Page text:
Breast cancer patient on a mission to spread info about genetic counseling and testing

Breast cancer is one of the most prevalent forms of cancer worldwide, affecting millions of individuals each year. While it can affect people of all ages and backgrounds, some individuals face a higher risk of developing breast cancer due to various factors, including genetics.

“It is important to be aware if you are at high risk so you can be more on the lookout to catch any cancer as soon as possible,” says Dr. Julie Nangia, medical director of breast oncology at the Dan L Duncan Comprehensive Cancer Center at Baylor College of Medicine.

Rose Montemayor smiling brightly while wearing a pink dress.
Rose Montemayor

Rose Montemayor, a breast cancer survivor and Baylor Medicine patient, knows firsthand the importance of early detection and knowing your family history. Her mom passed away from ovarian cancer, so Montemayor had a hysterectomy as a preventive measure. Despite learning she had the BRCA1 and BRCA2 genes that increase the risk of developing breast and ovarian cancers, Montemayor was hesitant to undergo surgery to remove her breasts.

“The doctor at the time recommended a double mastectomy, but I was stubborn,” she remembers. “We don’t listen and are worried about the way we look. If I had just undergone the procedure and done the reconstruction, then I would have avoided other damage to my body from chemotherapy I ended up needing years later, not to mention the mental toll.”

Ten years after her hysterectomy, Montemayor felt discomfort in her right breast when she would move her arm or lay on her side. After having a mammogram, a 3D mammogram and then a biopsy, she was diagnosed with breast cancer. She underwent chemotherapy for about five months and then had a double mastectomy and breast reconstruction.

“In the past, it was a horrible cut, but now there are so many options,” Montemayor says. “For me, my experience was good. You can’t even tell.”

Montemayor felt many effects from chemo – from losing her hair, which she says is very emotionally difficult for women, to nausea, weakness, tiredness, heartburn and losing taste. Because of these negative effects she felt from chemotherapy, Montemayor is now passionate about educating others about the various tests and exams to detect cancer early so they may avoid what she went through.

According to the American Cancer Society, when breast cancer is detected and treated early (in the localized stage), the 5-year survival rate is 90%.

“Early detection is extremely effective in the fight against breast cancer,” says Dr. Pabel Miah, Baylor Medicine breast cancer surgeon. “It’s our best shot at catching the disease when it’s most manageable, giving us the upper hand in treatment and improving our odds of a positive outcome for the patient.”

Like Montemayor experienced, a strong family history of breast, ovarian and pancreatic cancers can significantly increase an individual’s risk of developing breast cancer. The presence of certain genetic mutations, such as BRCA1 and BRCA2, can predispose individuals to these cancers.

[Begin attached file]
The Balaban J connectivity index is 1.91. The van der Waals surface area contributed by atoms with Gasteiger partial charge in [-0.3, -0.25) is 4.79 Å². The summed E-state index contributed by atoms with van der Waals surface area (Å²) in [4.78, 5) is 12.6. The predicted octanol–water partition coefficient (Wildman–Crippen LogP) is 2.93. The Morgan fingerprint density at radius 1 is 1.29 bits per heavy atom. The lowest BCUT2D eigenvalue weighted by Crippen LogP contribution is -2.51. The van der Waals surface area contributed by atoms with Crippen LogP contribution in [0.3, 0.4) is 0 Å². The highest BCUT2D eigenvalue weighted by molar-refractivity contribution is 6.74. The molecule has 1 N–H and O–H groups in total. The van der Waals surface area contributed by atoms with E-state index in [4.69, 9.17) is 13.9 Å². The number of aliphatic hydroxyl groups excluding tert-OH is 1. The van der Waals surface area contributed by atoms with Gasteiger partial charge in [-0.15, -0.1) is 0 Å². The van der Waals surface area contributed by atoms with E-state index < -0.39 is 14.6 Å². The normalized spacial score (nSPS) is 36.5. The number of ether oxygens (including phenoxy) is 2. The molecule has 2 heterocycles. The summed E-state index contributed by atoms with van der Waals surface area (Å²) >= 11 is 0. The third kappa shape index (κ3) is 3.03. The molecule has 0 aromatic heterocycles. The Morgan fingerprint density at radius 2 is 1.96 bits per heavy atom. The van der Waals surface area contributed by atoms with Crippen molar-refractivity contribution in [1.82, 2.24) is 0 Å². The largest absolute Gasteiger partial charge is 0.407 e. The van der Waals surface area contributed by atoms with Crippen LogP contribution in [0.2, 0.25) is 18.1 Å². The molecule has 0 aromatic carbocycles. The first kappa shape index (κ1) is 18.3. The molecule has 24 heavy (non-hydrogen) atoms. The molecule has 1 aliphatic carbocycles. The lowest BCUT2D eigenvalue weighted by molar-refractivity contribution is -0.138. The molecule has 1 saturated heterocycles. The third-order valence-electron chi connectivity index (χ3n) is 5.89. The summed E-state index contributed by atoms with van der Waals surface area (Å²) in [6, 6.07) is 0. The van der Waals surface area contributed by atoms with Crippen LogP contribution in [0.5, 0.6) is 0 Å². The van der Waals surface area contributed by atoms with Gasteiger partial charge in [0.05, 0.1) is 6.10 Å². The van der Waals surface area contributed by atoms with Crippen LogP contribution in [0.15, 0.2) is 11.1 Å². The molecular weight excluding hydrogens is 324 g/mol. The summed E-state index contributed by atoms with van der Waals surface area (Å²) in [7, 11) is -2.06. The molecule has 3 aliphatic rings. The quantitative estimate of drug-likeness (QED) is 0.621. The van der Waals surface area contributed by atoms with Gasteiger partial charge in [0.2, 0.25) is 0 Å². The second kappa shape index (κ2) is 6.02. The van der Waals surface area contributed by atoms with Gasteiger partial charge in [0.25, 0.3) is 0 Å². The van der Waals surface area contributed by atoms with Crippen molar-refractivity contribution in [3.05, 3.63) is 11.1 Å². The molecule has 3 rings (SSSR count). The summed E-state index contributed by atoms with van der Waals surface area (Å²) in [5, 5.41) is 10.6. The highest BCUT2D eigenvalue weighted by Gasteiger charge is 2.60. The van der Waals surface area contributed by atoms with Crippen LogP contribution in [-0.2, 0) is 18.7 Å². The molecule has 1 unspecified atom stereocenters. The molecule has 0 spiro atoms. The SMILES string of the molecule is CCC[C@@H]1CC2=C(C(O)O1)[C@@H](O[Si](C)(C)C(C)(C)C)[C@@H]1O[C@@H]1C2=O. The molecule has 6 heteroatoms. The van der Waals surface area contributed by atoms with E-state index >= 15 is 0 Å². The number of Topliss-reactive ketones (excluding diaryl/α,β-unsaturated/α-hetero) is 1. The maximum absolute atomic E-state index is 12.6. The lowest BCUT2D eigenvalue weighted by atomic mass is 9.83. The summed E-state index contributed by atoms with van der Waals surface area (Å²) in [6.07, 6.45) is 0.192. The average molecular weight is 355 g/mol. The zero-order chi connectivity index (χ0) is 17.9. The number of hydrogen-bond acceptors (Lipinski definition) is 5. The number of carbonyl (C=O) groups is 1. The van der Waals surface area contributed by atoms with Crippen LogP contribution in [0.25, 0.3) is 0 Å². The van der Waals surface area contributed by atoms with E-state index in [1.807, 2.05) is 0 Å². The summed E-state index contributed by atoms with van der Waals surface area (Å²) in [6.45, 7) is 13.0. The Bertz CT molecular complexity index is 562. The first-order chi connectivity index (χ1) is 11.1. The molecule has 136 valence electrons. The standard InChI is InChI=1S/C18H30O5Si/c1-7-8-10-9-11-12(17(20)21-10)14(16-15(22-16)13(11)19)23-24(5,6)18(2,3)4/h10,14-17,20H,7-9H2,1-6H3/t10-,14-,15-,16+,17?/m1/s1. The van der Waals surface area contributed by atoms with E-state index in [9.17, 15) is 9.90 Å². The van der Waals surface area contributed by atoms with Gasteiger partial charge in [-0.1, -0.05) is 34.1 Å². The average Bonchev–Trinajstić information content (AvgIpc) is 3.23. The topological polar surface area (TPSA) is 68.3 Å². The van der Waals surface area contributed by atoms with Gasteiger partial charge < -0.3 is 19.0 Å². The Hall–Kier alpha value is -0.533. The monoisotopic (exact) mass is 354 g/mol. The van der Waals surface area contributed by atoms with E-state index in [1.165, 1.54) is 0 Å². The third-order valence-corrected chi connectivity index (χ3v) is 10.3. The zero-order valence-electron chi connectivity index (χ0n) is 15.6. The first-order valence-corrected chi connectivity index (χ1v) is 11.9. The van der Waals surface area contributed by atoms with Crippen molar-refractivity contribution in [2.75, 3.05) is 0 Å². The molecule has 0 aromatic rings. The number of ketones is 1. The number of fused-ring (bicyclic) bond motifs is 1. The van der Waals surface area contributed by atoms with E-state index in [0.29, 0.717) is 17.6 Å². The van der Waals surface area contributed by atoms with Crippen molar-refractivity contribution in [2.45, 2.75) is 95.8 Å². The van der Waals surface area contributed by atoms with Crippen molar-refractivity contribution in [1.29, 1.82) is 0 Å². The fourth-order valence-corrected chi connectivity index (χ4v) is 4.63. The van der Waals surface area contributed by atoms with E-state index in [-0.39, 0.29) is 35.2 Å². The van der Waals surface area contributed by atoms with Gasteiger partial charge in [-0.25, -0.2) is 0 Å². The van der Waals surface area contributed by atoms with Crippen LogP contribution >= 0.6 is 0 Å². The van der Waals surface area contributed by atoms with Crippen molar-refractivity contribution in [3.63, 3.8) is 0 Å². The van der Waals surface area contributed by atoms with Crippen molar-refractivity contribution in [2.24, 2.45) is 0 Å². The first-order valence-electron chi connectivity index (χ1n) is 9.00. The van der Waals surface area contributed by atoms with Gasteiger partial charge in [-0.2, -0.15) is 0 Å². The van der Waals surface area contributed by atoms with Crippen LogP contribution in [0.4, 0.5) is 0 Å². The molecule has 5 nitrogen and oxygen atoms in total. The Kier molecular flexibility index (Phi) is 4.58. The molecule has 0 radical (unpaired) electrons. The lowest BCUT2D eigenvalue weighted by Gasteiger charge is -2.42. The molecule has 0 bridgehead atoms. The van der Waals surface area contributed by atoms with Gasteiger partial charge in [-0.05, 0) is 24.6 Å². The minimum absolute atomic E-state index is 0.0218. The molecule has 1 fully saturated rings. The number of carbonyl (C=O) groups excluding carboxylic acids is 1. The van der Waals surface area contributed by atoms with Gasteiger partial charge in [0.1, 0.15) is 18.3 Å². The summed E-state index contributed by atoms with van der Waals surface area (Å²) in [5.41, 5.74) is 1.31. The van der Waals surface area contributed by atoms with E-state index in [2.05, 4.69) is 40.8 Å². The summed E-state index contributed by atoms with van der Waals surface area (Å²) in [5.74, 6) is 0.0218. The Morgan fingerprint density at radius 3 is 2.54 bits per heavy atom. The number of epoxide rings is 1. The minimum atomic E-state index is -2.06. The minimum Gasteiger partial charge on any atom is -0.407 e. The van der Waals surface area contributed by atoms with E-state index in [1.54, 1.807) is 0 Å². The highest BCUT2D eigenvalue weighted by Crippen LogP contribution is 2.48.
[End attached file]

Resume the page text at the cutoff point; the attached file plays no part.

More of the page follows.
Thus, genetic counseling and testing play a pivotal role in identifying high-risk patients. Genetic counselors are trained professionals who assess an individual’s risk based on their family history and other factors. They can recommend genetic testing when appropriate.

At the Dun L Duncan Comprehensive Cancer Center, patients at higher-than-average risk can meet with a certified genetic counselor and oncologist to have a comprehensive review of their medical and family history, genetic counseling and testing if needed and a treatment plan for breast cancer screening and risk reduction.

If you meet any of the criteria below, experts highly recommend that you schedule an appointment for a genetic risk assessment by calling 832-957-6500.

  • A family history of ovarian, pancreatic, aggressive prostate or breast cancer diagnosed at age 50 or younger
  • Three or more family members with breast cancer
  • Family history of any two cancers: ovarian, pancreatic, aggressive prostate or early breast
  • Personal or family history of ovarian cancer
  • Family history of male breast cancer
  • Known genetic mutation in the family
  • Ashkenazi Jewish ancestry and personal or family history of breast or ovarian cancer

Additional screening and risk-reducing strategies

For high-risk patients, especially those with genetic mutations, additional screening and risk-reducing strategies can be lifesaving.

  • Regular breast cancer screening: High-risk individuals should undergo more frequent and comprehensive breast cancer screenings, including mammograms and MRIs, as recommended by their healthcare providers.
  • Ovarian cancer screening: In some cases, individuals who have a BRCA mutation may benefit from the removal of the ovaries or regular screenings, such as transvaginal ultrasounds and CA-125 blood tests.

Learn more about breast cancer

By Tiffany Harston, communications associate with the Michael E. DeBakey Department of Surgery

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